Marvel Comics has published some of the best superhero comics over the past few years including Mark Waid and Chris Samnee's Daredevil, Charles Soule and Javier Pulido's She-Hulk, and Cullen Bunn and Gabriel Hernandez Walta's Magneto. All of these superhero comics have (for the most part) eschewed the big event/crossover distractions and have focused on simply telling compelling, funny, serious, and all around enjoyable stories in the vein of the Marvel Comics of old. While the larger properties such as The X-Men, Avengers, and Spider-Man have been mired in crossover hell, the aforementioned titles have quietly stolen the big names' thunder. With the introduction of Nick Spencer and Ramon Rosanas' Ant-Man, this quality solo superhero group of comics expands.
What's Happening: Scott Lang/Ant-Man, the Marvel U's best portrayed everyman hero right now (perhaps only second to Soule's She-Hulk), needs a steady job, and hopes to secure it as Tony Stark's new security expert/director. Between balancing the unconventional actions required of the application process with the precious little time he has to devote to his daughter (who is in the custody of Lang's ex-wife), while trying to convince his ex-wife that he has his act together and is ready to play a larger role in his daughter's life, Lang surely has his hands full. Family is most important of all though, and sometimes it requires you to drop one of the many things you're juggling...but does Lang end up dropping the biggest one?
The Writing: Nick Spencer (Morning Glories) manages to put together one of the best first issues of a solo superhero comic book published over the past year. Tapping into the Marvel Magic that is currently dominating the box office AND Marvel Comics' solo superhero books right now, he manages to not only give the reader a complete back story on Scott Lang (without resorting to extra-narrative flashbacks), but creates some of the best dialogue possible, while mixing it up with some great, and coequal, doses of humor and seriousness. Spencer weaves a narrative as fun and engaging as any of the best of the Marvel Cinematic U films. He creates the exact same sense of fun and action that the Ant-Mantrailer created. The plot of Ant-Man #1 is everything that we have come to expect from Marvel's best productions right now. Marvel Entertainment has a great job striking a balance between the dark and light of and in their superhero universe on screen, and is lucky to have so many talented writers like Soule, Waid, and Spencer to keep it alive on the printed page.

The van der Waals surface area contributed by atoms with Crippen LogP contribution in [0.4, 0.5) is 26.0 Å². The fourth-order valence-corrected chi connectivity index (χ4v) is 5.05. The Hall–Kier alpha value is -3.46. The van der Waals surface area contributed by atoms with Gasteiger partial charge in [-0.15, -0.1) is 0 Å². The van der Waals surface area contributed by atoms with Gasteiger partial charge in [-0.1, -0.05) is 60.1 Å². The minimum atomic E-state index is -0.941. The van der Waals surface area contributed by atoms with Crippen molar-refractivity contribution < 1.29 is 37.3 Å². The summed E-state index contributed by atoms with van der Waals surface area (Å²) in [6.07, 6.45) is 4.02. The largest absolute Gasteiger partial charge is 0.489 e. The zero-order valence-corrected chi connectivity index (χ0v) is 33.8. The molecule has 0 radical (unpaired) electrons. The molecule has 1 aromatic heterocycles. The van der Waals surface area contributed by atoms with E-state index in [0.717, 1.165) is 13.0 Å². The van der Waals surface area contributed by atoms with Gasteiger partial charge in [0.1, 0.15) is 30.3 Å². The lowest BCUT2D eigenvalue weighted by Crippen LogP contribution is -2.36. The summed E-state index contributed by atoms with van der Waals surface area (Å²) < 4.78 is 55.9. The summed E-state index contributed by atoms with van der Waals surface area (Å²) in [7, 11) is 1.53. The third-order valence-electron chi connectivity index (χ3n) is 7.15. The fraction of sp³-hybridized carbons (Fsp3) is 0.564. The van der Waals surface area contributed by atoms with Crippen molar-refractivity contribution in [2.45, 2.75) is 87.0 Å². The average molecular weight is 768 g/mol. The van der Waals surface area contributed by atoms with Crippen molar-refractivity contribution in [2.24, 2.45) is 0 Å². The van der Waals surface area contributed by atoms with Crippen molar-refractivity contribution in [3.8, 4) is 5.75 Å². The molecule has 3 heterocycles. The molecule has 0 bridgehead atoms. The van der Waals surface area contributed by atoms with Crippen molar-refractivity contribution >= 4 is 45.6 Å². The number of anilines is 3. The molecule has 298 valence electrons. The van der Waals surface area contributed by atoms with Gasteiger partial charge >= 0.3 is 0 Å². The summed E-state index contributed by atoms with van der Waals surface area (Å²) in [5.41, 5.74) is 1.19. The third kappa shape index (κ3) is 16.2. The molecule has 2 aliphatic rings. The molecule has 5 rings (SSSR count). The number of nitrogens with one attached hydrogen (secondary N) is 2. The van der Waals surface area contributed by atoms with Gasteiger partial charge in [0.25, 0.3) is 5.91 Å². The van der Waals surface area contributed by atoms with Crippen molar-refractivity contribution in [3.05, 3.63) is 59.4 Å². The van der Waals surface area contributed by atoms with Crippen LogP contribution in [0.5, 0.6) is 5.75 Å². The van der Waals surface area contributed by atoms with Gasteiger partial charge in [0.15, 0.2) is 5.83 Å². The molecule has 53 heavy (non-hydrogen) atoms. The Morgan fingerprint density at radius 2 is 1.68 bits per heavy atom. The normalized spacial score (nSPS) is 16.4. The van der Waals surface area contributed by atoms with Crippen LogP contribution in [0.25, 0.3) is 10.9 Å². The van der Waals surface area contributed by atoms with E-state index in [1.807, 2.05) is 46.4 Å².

The Artwork: Ramon Rosanas' art is perfect for Ant-Man. He captures the aforementioned serious/silly balance through his characters' facial expressions and body language, but there's nothing silly about Rosanas' talented work. Clean, crisp, and thick inks trace out his pencils beautifully and create just the right amount of TV cartoon look while keeping the work sufficiently detailed and realistic enough to be engaging to an adult audience. Visually, Rosanas visually creates on the page what Spencer creates with his narrative. There's a revitalized "Marvel Way" at work here. It's one that stretches all from the silver screen all the way into the artwork of their best books, and it is a winner.
The Verdict: Is it possible to be the biggest comic book/superhero/mega-corporate owned entertainment company and still be the best comic book publisher in the game? Even when everything is planned, marketed, and released to the most strictest of marketing directives? (Ant-Man #1 was published the morning after the Ant-Man trailer debuted, during another Marvel TV show, which runs the night before new comics are released weekly-damn, Marvel/Disney has this marketing thing down don't they?) The answer is, scarily, yes. As long as books like Ant-Man #1 keep getting published by said mega-corporate owned, multi-media platformed company. Make Mine Marvel now more than ever.